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I love Photoshop techniques that offer all kinds of possibilities for experimentation—and the following tutorial is a perfect example of one of those techniques. In this issue, we’re going to take a portrait and replace the person’s image with text (think 2009 Grammy posters).
1 CHOOSE YOUR PHOTO
Pick a portrait that offers good contrast—a photo that’s very dramatic and dark probably won’t workas well. I’ve had the best success with straight-on head and shoulder shots, but again, feel free to experiment with all types of photos. For the best results, choose a photo that has a light background (or select the background around the person and make it lighter).

2 CREATE VARIOUS TEXT BRUSHES
Create a new document (File>New) in a size that’s smaller than your photo: the specificsdon’t really matter. Press D to set the Foreground color to black. Use the Type tool (T) to type several different words in various fonts and sizes (in this case we used a person’s name). One at a time, draw a selection around each word with the Rectangular Marquee tool (M), and from the Edit menu, choose Define Brush Preset. Name each brush in the Brush Name dialog and click OK.

3 SELECT THESHADOWS AND MAKE A LAYER
Switch back to the photograph. From the Select menu, choose Color Range. From the Select drop-down menu in the Color Range dialog, choose Shadows and click OK. (In our example, nothing in the background was selected. If parts of the background are selected in your photo, see the next step for removing those selected areas.)
Then, press Command-J (PC: Ctrl-J) to copy theselected pixels onto a new layer. Press Command-J (PC: Ctrl-J) to copy the selected pixels onto a new layer. Click back on the Background layer in the Layers panel.

4 SELECT THE MIDTONES AND MAKE A LAYER
Go back to the Select menu and choose Color Range again. From the Select drop-down menu in the Color Range dialog, choose Midtones and click OK. If (as in this example) some of the background isselected, use the Lasso tool (L) with the Option key (PC: Alt key) held down to circle the areas you don’t want selected. Then, press Command-J (PC: Ctrl-J) to copy the selected pixels onto a new layer.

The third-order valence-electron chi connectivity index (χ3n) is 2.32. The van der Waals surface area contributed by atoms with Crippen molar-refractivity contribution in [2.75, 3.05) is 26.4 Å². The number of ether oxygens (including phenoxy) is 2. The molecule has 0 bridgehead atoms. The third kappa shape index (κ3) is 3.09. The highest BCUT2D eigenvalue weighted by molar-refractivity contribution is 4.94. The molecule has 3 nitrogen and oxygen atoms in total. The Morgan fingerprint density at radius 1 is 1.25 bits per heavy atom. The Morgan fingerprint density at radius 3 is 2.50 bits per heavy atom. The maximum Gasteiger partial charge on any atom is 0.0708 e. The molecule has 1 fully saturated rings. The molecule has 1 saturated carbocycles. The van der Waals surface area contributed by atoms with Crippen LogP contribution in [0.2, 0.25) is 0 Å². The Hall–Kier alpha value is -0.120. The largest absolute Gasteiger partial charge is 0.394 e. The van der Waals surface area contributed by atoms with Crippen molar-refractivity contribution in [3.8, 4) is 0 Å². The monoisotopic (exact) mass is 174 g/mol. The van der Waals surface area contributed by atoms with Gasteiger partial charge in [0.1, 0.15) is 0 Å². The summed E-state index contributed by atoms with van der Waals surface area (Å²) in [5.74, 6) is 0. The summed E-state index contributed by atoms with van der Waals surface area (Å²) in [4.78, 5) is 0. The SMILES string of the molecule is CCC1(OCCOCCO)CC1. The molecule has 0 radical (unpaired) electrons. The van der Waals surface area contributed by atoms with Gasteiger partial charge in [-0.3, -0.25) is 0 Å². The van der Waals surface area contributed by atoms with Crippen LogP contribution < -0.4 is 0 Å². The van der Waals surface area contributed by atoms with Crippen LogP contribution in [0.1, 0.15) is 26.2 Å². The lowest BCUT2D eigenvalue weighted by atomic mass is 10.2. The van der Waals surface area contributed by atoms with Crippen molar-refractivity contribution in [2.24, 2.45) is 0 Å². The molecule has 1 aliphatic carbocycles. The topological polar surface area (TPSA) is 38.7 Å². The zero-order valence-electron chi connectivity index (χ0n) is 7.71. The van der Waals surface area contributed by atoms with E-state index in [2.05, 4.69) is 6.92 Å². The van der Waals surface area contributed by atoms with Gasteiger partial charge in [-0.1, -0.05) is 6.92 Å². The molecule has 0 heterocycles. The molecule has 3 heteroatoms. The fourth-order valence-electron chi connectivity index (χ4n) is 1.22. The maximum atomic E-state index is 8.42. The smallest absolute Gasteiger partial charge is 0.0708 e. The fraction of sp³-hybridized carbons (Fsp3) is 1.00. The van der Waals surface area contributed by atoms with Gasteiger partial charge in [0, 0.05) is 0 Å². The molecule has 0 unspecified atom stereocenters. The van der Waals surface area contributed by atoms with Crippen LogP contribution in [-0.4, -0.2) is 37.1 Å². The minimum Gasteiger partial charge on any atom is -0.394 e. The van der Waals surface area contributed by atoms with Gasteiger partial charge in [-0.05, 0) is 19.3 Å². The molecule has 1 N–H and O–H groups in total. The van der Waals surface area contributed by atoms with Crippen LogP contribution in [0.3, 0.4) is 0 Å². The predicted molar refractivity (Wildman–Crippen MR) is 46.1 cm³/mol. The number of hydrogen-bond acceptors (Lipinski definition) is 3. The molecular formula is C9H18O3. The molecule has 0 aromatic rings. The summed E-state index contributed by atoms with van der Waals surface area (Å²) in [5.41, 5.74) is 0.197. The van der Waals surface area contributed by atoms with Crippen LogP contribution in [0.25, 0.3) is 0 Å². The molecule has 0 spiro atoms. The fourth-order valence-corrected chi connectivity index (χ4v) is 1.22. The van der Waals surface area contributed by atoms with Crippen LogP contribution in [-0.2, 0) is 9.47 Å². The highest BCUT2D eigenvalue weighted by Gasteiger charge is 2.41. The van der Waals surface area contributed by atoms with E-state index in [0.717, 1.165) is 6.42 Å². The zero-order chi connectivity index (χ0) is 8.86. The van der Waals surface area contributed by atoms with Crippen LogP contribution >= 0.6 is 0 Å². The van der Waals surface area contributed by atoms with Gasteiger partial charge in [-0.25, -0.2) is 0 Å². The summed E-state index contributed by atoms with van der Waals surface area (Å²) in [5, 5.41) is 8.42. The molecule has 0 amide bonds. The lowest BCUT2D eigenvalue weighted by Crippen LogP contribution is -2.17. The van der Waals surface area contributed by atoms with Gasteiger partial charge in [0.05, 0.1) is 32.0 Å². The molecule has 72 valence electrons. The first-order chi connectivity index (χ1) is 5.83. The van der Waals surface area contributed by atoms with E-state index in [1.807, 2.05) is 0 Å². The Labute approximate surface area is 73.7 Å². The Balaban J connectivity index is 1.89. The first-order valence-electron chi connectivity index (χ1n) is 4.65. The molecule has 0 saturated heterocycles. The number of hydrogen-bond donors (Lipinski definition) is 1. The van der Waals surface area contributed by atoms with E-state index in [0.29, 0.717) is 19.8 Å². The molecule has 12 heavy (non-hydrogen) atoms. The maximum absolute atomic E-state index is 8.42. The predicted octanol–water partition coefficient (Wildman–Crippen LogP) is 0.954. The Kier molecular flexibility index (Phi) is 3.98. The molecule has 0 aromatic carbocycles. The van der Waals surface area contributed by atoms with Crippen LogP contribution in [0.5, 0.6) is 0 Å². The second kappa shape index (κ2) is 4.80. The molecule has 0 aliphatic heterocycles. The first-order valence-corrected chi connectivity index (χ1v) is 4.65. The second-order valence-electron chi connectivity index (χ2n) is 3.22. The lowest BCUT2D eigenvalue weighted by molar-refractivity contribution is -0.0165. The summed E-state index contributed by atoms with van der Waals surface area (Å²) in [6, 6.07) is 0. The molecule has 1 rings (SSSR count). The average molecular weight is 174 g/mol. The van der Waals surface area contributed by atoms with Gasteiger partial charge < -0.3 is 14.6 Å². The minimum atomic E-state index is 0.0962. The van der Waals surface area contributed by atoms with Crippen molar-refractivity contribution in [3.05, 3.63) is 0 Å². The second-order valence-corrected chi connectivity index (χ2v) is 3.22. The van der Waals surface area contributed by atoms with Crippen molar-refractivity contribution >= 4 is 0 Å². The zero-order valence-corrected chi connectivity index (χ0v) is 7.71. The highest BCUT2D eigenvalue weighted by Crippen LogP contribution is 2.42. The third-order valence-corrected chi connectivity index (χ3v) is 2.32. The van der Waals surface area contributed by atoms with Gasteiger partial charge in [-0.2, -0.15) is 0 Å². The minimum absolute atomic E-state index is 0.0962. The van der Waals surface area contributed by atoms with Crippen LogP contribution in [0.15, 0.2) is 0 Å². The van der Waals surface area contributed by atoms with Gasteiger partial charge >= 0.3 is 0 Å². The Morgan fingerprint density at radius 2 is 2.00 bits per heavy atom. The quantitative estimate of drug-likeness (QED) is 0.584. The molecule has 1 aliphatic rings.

5 FILL THE LAYERS WITH BLACK AND GRAY
Click the Eye icon next to the Background layer in the Layers panel to hide that layer from view. Click on the midtones layer and from the Edit menu chooseFill. Use 50% Gray, check the Preserve Transparency box, and click OK. Then, activate the shadow layer and use the Fill command again, except this time use Black with Preserve Transparency checked. You should have a very basic portrait made from black and 50% gray.

6 FINE-TUNE THE RESULTS AND MERGE DOWN
If necessary, show the original Background (click where the Eye icon used to be) and usethe Brush tool (B) to paint with black on the shadow layer, gray on the midtones layer, or use the Eraser tool (E) to completely remove areas. (Note: For gray, click on the Foreground color swatch, enter R:128, G:128, and B:128 in the Color Picker, and click OK.) In this example, we added a little more definition to the ears by painting with gray on the midtones layer. Once you’re satisfied, clickon the top layer (the shadow layer) and press Command-E (PC: Ctrl-E) to merge it with the midtones layer.

7 ADJUST BRUSH SETTINGS AND PAINT SOME TEXT
Click the Create a New Layer icon at the bottom of the Layers panel. Press D to set your default colors. Press Command-Delete (PC: Ctrl-Backspace) to fill the new layer with white. Choose one of your custom brushes from the Brush Picker in theOptions Bar, and in the Brushes panel (Window>Brushes), click on the words “Brush Tip Shape.” Adjust the Spacing so there’s space between each word. Under Shape Dynamics, vary the size and rotation of the brush. As you paint on the white layer, experiment with the Shape Dynamics. Repeat with your other custom brushes. For now, just get some “text paint” on the layer—we’ll continue painting in...
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